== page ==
O. J. Blount, Master Sergeant, U.S. Army, WWII
Author: John Vick
Andalusia and Covington County lost another member of The Greatest Generation with the passing of O. J. Blount on February 1, 2023. The author was privileged to interview O. J. and his wife, Lucy Conklin Blount in October, 2019.
LEFT: O. J. Blount in Army uniform during WWII. [Photo: Lucy Conklin Blount] RIGHT: O. J. and Lucy Blount with the Honor Flight in Washington, D.C. in 2018 [Photo: Kendra Majors]
O. J. Blount was drafted into the Army from Garnett, Arkansas, in 1944. After basic training, he was trained as a cook and shipped to France aboard the SS Sea Robin. His unit marched through France into Germany and was near Nuremburg when the war ended. O. J. was stationed with 202nd Military Police Unit until his discharge in 1947 as a Staff Sergeant. When stationed near Dacchau, he remembered seeing rooms where Nazi guards hung prisoners from large hooks. He also remembered watching American soldiers interrogate German concentration camp guards. One technique was to give a cigarette to one of the German guards and quietly question him. The interrogator would then turn the former guard over to another team. The new interrogator would then slap the cigarette out of the guard’s mouth, sometimes knocking him down. O. J. believed that the U. S. interrogators were aware of the war crimes committed by the German guards because they were really rough on them.
In June 1945, General Mark Clark was appointed Commander-in-Chief, U.S. Occupation Forces in Austria. General Clark formed the Vienna Honor Guard made up of allied soldiers. They were formed to protect certain state treasures in Austria. O. J. Blount was assigned to that unit and recalled being sent to guard the Lipizzaner Stallions.
Front of O. J. Blount’s ID for the Vienna Honor Guards [note Russian, English and French print].
[Photo: Lucy Conklin Blount]
The world-famous Lipizzaner Stallions had been moved from Vienna to St. Martin in January 1945 when Allied bombing neared the city. The stallions were discovered and returned to Vienna by U.S. General George S. Patton in the spring of 1945. The rescue of the stallions was made famous by the Disney movie, “Miracle of the White Stallions.” O. J. Blount had never heard of the Lipizzaner Stallions until he was sent to guard them.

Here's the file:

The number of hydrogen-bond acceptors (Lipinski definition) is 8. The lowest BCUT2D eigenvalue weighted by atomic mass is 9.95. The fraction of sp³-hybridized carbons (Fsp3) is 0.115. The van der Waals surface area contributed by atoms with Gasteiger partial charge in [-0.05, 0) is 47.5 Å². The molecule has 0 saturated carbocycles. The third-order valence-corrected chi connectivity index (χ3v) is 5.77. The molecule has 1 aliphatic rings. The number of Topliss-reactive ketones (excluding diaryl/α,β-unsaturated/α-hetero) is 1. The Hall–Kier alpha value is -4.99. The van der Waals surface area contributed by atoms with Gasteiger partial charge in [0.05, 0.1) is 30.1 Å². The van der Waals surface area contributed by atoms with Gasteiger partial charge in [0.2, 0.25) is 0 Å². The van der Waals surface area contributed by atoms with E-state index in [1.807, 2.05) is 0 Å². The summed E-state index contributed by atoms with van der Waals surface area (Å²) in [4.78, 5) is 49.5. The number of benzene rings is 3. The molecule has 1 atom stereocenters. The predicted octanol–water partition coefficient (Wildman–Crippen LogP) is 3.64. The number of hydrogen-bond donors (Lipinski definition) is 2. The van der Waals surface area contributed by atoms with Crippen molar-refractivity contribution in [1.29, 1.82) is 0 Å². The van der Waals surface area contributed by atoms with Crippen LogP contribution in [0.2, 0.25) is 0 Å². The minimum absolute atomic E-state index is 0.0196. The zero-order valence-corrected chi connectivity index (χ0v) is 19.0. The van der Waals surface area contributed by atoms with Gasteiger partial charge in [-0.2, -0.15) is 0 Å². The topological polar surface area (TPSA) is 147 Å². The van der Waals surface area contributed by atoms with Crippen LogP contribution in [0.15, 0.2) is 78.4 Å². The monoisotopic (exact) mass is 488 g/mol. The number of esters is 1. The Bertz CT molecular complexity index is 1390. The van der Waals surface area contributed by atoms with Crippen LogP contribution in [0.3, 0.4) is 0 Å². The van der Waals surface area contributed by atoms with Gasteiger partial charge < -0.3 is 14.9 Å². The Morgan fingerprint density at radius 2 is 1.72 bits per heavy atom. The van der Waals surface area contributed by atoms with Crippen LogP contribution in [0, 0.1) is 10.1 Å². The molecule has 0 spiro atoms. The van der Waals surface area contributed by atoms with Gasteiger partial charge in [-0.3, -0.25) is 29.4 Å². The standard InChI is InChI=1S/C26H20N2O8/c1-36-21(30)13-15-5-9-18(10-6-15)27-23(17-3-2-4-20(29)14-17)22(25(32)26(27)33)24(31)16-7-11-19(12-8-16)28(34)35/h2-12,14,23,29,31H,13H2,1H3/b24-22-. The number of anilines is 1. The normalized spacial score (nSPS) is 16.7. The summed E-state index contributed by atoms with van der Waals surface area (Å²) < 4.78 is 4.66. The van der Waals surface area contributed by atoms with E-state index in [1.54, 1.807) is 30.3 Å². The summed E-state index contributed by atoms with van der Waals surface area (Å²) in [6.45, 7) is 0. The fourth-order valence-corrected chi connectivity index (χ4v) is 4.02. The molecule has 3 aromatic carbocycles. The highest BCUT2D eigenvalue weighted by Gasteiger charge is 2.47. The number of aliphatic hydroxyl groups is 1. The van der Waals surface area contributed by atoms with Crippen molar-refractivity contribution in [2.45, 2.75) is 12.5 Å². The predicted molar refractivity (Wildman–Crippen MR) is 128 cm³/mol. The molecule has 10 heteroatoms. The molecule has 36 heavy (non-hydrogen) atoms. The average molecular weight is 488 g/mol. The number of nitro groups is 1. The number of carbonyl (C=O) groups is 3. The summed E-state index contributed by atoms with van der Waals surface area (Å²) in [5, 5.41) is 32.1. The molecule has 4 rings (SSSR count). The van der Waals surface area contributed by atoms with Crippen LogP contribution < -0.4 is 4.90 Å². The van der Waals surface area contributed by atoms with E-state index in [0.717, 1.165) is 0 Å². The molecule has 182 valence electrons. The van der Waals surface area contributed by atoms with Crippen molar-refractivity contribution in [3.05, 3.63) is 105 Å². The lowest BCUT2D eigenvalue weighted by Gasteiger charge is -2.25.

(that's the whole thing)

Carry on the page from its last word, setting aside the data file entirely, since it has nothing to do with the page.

While still in Austria, O. J. met Liliana Kostova near Salzburg. She was from Sofia, Bulgaria, and was teaching German to American soldiers. After his discharge, O. J. met Liliana in Canada where she had emigrated. They were married in 1952. That same year, O.J. rejoined the Army and was sent to Korea. He only remembered being near the 38th parallel when the truce was signed.
Inside of O. J. Blount’s ID for Gen. Mark Clark’s Vienna Honor Guards.[Photo: Lucy Conklin Blount]
O. J. was discharged from the Army in 1954. He joined the Air Force Reserve in 1955 and remained there until 1961. O. J. and Liliana lived briefly in Louisiana before moving to Knoxville, Tennessee. Their daughter, Neranza, was born there in 1955.
O. J. rejoined the Air Force at McGee-Tyson Air Force Base in 1970. He was assigned to the 110th Tactical Control Unit of the Tennessee Air National Guard. O. J. worked for the Knoxville Utility Board while he was in the guard unit. O. J. had taken up beekeeping as a hobby/job and belonged to three beekeeper associations in Knox, Blount and Sevier Counties in Tennessee.
He left the Air Force in 1986 and moved to a home in Alabama near the Covington County – Escambia County line. After moving there, he established the Queen’s Castle Beekeeping Association. After Liliana died in 2008, O. J. married Lucy Conklin in 2010. Lucy had been widowed from Charles L. Evans of Brewton, Alabama. Charles was also a WW II veteran having served in the Army Air Corps for 20 years. O. J. Blount was honored as the Alabama Beekeeper of the Year in 2014.
O. J. Blount passed away at his home on February 1, 2023, at the age of 96. His funeral was held on February 3 at Williams Memorial Chapel Funeral Home in Brewton, Alabama. Graveside services with full military honors will be held at a later date in Arkansas. O. J. was survived by his wife, Lucy Conklin Blount; a daughter, Neranza Noel Blount [Don Sobczak]; a brother, Little [Carolyn] Blount; and many nieces, nephews and cousins.